Featured Coach: Dan John, Part 3 – Quadrants and Clients

Dan John, Part 3 – Quadrants and Clients

Dan John is one of the most influential strength coaches in the world. His clients include some of the best known names in bodybuilding and powerlifting today such as Arnold Schwarzenegger, Mark Twight, Frank Zane, Randy Gardner, Vince Gironda and many others. Dan’s coaching style has been described as “The Art of Power” or “The Art of Strength”.

Dan’s work with bodybuilders has resulted in some of the strongest physiques ever seen. He has also worked extensively with professional wrestlers, MMA fighters and other combat sports athletes. Dan’s philosophy is based on two things: 1) To build strong bodies and 2) To develop these bodies into champions.

In this article I will explain how Dan John uses quadriceps training to maximize hypertrophy while minimizing injury risk.

I have personally trained under Dan John for over 10 years and have had the opportunity to train with him on several occasions. I am going to share my experience with you so that you may gain insight into what makes Dan John special.

Dan John’s Philosophy

Before I go any further, let me just say that if you are not already familiar with Dan John’s philosophy, then it would probably be wise to read up on it before reading this article.

With that being said, let’s move on.

The goal of all training according to Dan John is to build strength and muscle mass, but most importantly, to avoid injury. The approach that he takes in training is to build a solid base and then continually add more challenges as you progress.

In other words, the early part of your training is going to be much different than the latter part. This is one factor that makes Dan’s training so effective.

Another important factor in his training is understanding that everyone trains a little bit differently and learns at a different pace. He takes this into consideration when he designs the training programs for each individual.

Featured Coach: Dan John, Part 3 - Quadrants and Clients - GYM FIT WORKOUT

Now let’s move on to the heart of the article.

Quadriceps Training

The quadriceps is arguably the most important muscle group for most athletes. If you are a power lifter, then your training will probably emphasize the back and the legs.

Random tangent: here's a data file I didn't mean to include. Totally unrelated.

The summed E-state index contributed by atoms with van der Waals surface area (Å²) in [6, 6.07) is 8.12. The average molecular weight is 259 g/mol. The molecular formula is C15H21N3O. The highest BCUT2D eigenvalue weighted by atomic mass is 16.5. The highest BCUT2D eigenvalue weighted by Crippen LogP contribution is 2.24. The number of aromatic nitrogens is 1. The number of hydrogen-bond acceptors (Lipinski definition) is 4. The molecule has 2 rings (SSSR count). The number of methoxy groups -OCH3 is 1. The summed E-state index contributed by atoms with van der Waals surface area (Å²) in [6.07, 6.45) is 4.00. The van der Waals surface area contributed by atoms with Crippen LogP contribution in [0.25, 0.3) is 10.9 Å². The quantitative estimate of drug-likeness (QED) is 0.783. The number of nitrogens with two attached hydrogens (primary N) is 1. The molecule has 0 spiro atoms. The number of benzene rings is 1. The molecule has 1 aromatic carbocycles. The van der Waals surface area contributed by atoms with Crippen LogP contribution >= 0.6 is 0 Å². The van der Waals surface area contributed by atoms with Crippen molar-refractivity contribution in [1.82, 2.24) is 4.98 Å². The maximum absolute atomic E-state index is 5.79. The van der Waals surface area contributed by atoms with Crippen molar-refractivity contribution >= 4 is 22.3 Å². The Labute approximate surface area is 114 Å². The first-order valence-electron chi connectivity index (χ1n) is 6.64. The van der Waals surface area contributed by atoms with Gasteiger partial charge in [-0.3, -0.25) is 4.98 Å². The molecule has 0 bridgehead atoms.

If you are a soccer player then your training will probably emphasize speed and agility in addition to strength.

Regardless of the sport or activity, the quads still need to be strong in order to help propel you forward. This is especially true when running, jumping and kicking. A weak quadriceps can lead to injuries such as pulled hamstrings or a torn ACL.

This is why quadriceps training is so important!

The main goal of quadriceps training is to maximize the size (hypertrophy) and strength of the muscle group. In order to achieve this goal, various exercises need to be performed.

In this article I am going to cover one of the many training methods that Dan John uses for quadriceps hypertrophy and strength.

The reason why the quadriceps is so important for athletes is because it is involved in nearly every activity. Whether you are running, jumping or kicking, the quads get a lot of work!

Featured Coach: Dan John, Part 3 - Quadrants and Clients - GYM FIT WORKOUT

One of the most common ways to train the quads is by doing leg extensions. This exercise allows you to focus on the quadriceps without any additional stress on the knees or ankles.

For this particular exercise, sit down on a leg extension machine and place your feet under the foot pads. Adjust the knee/leg pad to just above the knees. This is going to be your starting position.

From here, extend your legs to straighten the knees until they are fully extended and the machine stops you. Afterwards, bring your legs back to the starting position as you curl your heels into your butt. Make sure that you do not snap your leg back or you can injure something.

This is a very simple exercise but it allows you to really focus on the quadriceps without putting strain on your back, knees and ankles.

This exercise is great for athletes but it should be used sparingly and only in the later stages of training. This is because it puts a lot of stress on the knees and can cause injury if you are not careful. It is best to start light and work your way up when using this exercise.

When doing this exercise, try to keep your legs still so that you isolate the quadriceps. In other words, keep the motion going up and down and not towards and from you. This can cause strain on the knees as well.

This is just one of the many exercises that you can use to maximize the size and strength of your quadriceps.

By using the tips that were provided in this article, you will be taking a step in the right direction of making your legs stronger.

Featured Coach: Dan John, Part 3 - Quadrants and Clients - from our website

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